The Dubai International Financial Centre and all its affiliates are committed to preserve the confidentiality, integrity and availability of client data and personal information.

Dubai International Financial Centre and all its affiliates employees, vendors, contract workers, shall follow Information Security Management System in all the processes and technology.

  1. DIFC Courts's Top Management is committed to secure information of all our interested parties.
  2. Information security controls the policies, processes, and measures that are implemented by DIFC Courts in order to mitigate risks to an acceptable level, and to maximize opportunities in order to achieve its information security objectives.
  3. DIFC Courts and all its affiliates shall adopt a systematic approach to risk assessment and risk treatment.
  4. DIFC Courts is committed to provide information security awareness among team members and evaluate the competency of all its employees.
  5. DIFC Courts and all its affiliates shall protect personal information held by them in all its form.
  6. DIFC Courts and all its affiliates shall comply with all regulatory, legal and contractual requirements.
  7. DIFC Courts and all its affiliates shall provide a comprehensive Business Continuity Plan encompassing the locations within the scope of the ISMS.
  8. Information shall be made available to authorised persons as and when required.
  9. DIFC Courts’s Top Management is committed towards continual improvement in information security in all our processes through regular review of our information security management system.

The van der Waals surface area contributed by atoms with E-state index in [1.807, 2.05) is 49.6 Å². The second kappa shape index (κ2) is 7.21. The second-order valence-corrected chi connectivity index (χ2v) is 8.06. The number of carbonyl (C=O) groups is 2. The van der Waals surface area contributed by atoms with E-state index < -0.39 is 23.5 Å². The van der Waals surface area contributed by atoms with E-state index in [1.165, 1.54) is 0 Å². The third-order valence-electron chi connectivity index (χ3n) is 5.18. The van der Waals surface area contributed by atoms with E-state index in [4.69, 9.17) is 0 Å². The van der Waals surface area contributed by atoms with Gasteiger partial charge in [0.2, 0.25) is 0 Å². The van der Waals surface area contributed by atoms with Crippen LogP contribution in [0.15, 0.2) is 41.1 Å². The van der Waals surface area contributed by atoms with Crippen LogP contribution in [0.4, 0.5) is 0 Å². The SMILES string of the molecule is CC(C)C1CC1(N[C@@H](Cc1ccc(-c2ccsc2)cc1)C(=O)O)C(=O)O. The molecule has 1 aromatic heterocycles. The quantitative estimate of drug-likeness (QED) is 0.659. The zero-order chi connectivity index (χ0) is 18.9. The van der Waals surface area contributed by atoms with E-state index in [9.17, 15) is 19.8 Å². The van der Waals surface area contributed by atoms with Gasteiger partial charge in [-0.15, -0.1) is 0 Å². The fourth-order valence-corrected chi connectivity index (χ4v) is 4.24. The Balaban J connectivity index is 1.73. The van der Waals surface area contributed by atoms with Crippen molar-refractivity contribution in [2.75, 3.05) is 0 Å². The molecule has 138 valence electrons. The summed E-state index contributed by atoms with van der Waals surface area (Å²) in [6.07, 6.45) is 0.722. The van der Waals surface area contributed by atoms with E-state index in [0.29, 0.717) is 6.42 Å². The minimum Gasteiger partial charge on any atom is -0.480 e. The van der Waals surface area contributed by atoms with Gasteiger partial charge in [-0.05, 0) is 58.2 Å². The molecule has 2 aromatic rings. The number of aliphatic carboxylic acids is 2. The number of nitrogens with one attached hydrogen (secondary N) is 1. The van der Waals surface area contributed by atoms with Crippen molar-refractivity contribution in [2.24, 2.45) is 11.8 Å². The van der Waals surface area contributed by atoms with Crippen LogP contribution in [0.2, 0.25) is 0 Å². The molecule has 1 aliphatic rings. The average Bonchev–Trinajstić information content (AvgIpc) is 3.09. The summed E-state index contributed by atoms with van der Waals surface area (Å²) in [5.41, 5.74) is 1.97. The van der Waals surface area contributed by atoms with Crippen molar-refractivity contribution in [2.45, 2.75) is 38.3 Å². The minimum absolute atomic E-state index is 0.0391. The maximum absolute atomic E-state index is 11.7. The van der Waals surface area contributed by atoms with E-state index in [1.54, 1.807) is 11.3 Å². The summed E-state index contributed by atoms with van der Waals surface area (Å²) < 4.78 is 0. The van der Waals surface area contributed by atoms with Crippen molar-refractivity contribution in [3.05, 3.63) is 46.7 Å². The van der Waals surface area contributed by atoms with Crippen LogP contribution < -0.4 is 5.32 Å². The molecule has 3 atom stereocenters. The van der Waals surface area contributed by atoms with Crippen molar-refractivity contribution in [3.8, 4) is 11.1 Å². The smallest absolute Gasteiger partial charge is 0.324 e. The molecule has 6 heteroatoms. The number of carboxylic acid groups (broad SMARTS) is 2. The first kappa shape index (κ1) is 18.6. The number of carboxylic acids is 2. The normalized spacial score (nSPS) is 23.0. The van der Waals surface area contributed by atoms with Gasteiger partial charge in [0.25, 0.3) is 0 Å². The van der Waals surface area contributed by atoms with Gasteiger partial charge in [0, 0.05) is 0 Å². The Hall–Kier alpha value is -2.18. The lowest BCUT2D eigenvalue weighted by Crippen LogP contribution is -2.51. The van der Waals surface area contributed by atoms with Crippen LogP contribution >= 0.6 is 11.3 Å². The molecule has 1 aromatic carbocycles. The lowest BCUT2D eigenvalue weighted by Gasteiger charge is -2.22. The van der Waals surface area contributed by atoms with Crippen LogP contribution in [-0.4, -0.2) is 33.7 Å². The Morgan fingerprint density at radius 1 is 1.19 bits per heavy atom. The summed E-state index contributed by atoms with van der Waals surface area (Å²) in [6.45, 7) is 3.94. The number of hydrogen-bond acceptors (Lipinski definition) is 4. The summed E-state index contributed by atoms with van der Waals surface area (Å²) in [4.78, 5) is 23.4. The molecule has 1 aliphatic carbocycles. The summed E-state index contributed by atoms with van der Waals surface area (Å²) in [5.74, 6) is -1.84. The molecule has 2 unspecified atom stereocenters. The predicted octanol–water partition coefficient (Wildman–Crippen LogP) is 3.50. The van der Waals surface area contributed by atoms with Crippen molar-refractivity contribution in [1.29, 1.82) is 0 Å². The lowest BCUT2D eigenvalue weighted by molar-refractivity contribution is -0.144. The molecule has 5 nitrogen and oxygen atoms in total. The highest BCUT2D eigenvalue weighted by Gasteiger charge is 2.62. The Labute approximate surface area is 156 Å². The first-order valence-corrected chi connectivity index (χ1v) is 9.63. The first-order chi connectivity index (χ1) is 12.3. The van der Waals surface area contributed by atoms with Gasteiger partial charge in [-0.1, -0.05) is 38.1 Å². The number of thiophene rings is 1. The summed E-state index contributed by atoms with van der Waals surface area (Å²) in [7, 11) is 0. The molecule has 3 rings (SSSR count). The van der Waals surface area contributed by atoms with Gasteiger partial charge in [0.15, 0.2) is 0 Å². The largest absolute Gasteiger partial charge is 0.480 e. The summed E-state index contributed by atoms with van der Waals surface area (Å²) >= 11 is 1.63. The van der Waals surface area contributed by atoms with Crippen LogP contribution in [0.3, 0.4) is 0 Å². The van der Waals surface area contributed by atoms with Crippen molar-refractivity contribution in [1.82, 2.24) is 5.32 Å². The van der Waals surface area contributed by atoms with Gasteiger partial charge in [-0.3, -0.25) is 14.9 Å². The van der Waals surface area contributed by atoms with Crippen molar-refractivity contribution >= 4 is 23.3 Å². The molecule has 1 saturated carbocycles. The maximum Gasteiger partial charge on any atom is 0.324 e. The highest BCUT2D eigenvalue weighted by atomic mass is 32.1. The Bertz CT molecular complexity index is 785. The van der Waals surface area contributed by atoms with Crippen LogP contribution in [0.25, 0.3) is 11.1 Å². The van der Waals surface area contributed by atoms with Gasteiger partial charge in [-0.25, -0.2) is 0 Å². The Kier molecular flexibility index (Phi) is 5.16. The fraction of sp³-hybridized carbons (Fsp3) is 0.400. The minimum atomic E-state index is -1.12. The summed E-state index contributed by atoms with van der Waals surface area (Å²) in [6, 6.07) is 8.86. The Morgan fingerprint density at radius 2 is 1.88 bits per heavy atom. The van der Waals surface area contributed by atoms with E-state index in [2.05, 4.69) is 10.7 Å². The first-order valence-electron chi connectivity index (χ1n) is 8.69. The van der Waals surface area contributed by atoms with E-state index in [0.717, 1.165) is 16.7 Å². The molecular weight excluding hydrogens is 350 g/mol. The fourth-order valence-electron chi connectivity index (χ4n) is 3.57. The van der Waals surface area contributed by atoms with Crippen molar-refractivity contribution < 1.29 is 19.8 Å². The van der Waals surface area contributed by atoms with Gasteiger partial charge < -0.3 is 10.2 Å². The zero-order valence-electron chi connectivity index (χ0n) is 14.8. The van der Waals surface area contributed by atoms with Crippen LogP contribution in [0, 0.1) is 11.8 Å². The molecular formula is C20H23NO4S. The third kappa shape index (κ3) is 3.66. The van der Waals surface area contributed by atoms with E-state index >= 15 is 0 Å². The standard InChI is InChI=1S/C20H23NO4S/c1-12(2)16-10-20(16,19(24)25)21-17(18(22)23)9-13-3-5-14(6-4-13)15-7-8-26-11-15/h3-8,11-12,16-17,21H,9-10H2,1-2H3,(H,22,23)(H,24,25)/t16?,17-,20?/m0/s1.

The content of the DIFC Courts website is provided for information purposes only and should be disregarded when making decisions on inheritance and any other matters. Whilst every reasonable effort is made to make the information and commentary accurate and up to date, the DIFC Courts makes no warranties or representations to you as to the accuracy, authenticity or completeness of the content on this website, which is subject to change at any time without notice. The information and commentary does not, and is not intended to, constitute legal advice by the DIFC Courts or any person employed or connected with it or formerly so employed or connected, to any person on any matter, be it in relation to inheritance, succession planning or otherwise. You are strongly advised to obtain specific, personal advice from a suitably qualified lawyer in relation to your personal circumstances and your objectives. The DIFC Courts does not assume any liability and shall not be liable to you for any damages, including but not limited to, direct or indirect, special, incidental or consequential damages, losses or expenses arising in connection with this website, its administration and any content or lack thereof found on it. The information on this web site is not to be displayed except in full screen format. Although care has been taken to provide links to suitable material from this site, no guarantee can be given about the suitability, completeness or accuracy of any of the material that this site may be linked to or other material on the internet. The DIFC Courts cannot accept any responsibility for the content of material that may be encountered therein.